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Motion tracking for vibratory equipment
1999 (English)Independent thesis Advanced level (professional degree), 20 credits / 30 HE creditsStudent thesis
Abstract [en]

The CSIRO Minerals DPP (Dry Particle Processing) Technology has been developed over the last five years. The equipment demonstrate a prescribed vibratory motion which separate material according to size, density and shape. The aim is to develop a motion tracking system, which accurately monitor and record the motion pattern of all DPP units into a computer to enable an expanded view of the movement to be viewed with the naked eye. The system consists of three parts, hardware, software and sensors. The sensors are proximity probes, which produce an electrical output proportional to the strength of an eddy current between the end of the probe and the measurement surface. This signal is then calibrated into displacement. Motion patterns recorded not only show the basic shape of the motion but also varying motion patterns over the length of the device. Results indicated that frequency changes the motion on the DPS unit, but not on the coarse density separation unit and the fine density separation unit. Increasing the weights on the flywheel increases the amplitude of the motion patterns on all units. To further develop the motion tracking equipment errors within the system must be investigated. Another important issue is the degree to which vibration from the DPP devices effect the system.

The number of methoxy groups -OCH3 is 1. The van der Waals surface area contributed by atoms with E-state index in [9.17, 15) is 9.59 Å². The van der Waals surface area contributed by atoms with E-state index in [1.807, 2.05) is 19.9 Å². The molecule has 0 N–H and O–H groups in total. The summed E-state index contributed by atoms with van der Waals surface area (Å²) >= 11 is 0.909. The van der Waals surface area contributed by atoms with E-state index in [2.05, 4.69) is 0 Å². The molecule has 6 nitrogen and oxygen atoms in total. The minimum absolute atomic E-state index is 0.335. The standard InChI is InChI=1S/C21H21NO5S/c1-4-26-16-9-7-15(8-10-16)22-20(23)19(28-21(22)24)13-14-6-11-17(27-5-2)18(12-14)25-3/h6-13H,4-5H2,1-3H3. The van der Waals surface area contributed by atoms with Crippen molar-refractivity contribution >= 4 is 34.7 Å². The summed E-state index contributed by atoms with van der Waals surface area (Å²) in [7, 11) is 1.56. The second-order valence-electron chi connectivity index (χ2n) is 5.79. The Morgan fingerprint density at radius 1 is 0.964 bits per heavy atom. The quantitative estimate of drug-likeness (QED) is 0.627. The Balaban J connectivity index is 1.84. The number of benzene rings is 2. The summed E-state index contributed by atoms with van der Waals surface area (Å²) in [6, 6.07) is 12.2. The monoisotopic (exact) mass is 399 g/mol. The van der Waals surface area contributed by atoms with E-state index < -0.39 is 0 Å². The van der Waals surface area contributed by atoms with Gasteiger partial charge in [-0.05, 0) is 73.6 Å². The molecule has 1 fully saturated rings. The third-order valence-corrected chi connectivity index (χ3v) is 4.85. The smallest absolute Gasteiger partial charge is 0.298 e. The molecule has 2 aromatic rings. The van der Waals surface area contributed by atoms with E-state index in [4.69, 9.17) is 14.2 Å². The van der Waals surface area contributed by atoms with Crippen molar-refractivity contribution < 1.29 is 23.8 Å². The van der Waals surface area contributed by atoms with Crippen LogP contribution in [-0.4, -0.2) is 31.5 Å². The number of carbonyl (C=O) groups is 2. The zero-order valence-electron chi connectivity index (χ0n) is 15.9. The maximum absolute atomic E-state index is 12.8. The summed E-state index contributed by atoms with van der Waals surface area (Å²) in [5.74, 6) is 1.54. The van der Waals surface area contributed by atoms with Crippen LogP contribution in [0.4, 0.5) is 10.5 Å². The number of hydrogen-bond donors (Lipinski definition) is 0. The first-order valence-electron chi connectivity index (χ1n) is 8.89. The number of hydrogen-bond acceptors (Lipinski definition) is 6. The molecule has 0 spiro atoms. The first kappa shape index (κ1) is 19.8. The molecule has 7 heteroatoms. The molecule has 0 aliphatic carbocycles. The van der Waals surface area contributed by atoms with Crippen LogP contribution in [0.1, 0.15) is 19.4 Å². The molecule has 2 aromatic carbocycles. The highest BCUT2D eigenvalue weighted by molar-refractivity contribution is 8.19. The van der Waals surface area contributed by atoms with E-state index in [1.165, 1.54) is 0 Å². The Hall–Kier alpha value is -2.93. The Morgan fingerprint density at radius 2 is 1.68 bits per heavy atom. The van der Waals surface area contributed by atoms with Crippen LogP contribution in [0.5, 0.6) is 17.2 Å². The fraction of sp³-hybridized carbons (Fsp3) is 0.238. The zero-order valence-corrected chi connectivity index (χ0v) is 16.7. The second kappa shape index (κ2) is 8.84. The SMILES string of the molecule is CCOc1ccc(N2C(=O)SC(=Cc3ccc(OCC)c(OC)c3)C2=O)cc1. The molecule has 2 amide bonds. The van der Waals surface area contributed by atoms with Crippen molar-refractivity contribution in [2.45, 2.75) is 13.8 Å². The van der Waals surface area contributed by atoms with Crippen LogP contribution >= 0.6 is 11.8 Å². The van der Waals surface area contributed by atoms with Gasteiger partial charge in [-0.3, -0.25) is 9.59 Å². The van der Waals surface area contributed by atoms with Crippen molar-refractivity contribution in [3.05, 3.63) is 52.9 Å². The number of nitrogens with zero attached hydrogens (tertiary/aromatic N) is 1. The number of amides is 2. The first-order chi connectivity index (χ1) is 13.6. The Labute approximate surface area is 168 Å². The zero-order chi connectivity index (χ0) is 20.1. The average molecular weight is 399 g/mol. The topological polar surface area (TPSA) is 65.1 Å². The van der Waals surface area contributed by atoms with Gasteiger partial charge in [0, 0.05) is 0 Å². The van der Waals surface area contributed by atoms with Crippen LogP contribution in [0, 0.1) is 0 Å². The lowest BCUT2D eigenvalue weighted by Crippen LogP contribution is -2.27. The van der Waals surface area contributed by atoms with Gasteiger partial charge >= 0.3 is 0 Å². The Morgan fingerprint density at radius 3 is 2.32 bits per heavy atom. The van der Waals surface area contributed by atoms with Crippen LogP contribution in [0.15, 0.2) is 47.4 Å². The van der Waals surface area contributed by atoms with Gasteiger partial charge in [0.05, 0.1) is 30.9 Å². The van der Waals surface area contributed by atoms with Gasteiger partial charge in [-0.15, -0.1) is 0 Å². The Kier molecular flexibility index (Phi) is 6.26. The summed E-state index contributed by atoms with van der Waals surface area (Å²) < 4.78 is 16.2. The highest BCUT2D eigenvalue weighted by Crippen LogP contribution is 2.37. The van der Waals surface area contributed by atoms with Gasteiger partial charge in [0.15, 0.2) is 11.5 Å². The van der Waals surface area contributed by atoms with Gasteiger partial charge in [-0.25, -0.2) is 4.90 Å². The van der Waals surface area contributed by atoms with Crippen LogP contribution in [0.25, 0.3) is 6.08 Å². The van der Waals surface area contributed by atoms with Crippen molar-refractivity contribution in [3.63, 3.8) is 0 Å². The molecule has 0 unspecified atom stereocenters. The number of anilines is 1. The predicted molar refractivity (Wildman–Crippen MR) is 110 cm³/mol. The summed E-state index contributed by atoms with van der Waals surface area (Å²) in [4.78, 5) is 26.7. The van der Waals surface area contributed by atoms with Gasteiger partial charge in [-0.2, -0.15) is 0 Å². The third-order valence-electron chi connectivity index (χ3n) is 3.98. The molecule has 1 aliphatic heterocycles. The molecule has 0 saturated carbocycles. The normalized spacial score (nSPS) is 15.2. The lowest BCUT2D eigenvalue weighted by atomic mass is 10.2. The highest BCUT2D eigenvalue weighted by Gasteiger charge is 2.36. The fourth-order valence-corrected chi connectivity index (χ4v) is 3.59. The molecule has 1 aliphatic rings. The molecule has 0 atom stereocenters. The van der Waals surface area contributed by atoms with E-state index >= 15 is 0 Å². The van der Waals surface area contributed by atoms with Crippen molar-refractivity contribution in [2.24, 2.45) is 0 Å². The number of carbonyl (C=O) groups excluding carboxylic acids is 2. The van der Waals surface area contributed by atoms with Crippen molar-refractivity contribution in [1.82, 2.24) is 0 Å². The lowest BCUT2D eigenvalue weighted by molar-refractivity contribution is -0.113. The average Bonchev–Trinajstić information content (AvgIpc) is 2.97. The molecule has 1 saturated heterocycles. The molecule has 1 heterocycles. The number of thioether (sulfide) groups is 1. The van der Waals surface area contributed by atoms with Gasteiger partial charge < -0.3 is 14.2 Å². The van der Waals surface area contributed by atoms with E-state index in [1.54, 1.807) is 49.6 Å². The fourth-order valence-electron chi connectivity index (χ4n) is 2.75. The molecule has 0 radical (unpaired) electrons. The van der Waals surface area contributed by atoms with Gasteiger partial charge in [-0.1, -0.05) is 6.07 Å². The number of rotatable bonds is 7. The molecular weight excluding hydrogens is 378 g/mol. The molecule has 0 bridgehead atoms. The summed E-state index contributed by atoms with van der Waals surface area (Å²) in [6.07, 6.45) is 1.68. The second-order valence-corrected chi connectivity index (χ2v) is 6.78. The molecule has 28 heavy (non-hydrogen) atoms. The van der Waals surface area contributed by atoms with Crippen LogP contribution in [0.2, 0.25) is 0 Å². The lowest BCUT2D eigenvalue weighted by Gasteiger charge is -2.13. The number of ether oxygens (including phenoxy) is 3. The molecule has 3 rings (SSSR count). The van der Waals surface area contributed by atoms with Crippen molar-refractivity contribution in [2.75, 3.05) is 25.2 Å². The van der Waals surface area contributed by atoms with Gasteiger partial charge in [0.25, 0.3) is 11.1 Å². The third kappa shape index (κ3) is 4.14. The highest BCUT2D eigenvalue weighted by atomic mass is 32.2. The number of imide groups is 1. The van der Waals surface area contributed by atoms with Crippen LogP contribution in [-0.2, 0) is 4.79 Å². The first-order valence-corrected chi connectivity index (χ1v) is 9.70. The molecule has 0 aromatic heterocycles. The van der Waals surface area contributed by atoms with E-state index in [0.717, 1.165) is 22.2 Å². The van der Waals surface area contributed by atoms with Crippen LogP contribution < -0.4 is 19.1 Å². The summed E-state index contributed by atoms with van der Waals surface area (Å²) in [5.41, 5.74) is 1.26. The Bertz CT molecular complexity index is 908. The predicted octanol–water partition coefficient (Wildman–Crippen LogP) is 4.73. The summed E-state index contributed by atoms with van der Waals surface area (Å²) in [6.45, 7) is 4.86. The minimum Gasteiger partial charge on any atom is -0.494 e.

Place, publisher, year, edition, pages
1999.
Keyword [en]
Technology, motion tracking, proximity probes, vibrating screens, density, separation
Keyword [sv]
Teknik
Identifiers
URN: urn:nbn:se:ltu:diva-49777ISRN: LTU-EX--99/302--SELocal ID: 7165e706-857b-478b-bdf4-0b6b8903c52aOAI: oai:DiVA.org:ltu-49777DiVA: diva2:1023125
Subject / course
Student thesis, at least 30 credits
Educational program
Civil Engineering programmes 1997-2000, master's level
Examiners
Note
Validerat; 20101217 (root)Available from: 2016-10-04 Created: 2016-10-04Bibliographically approved

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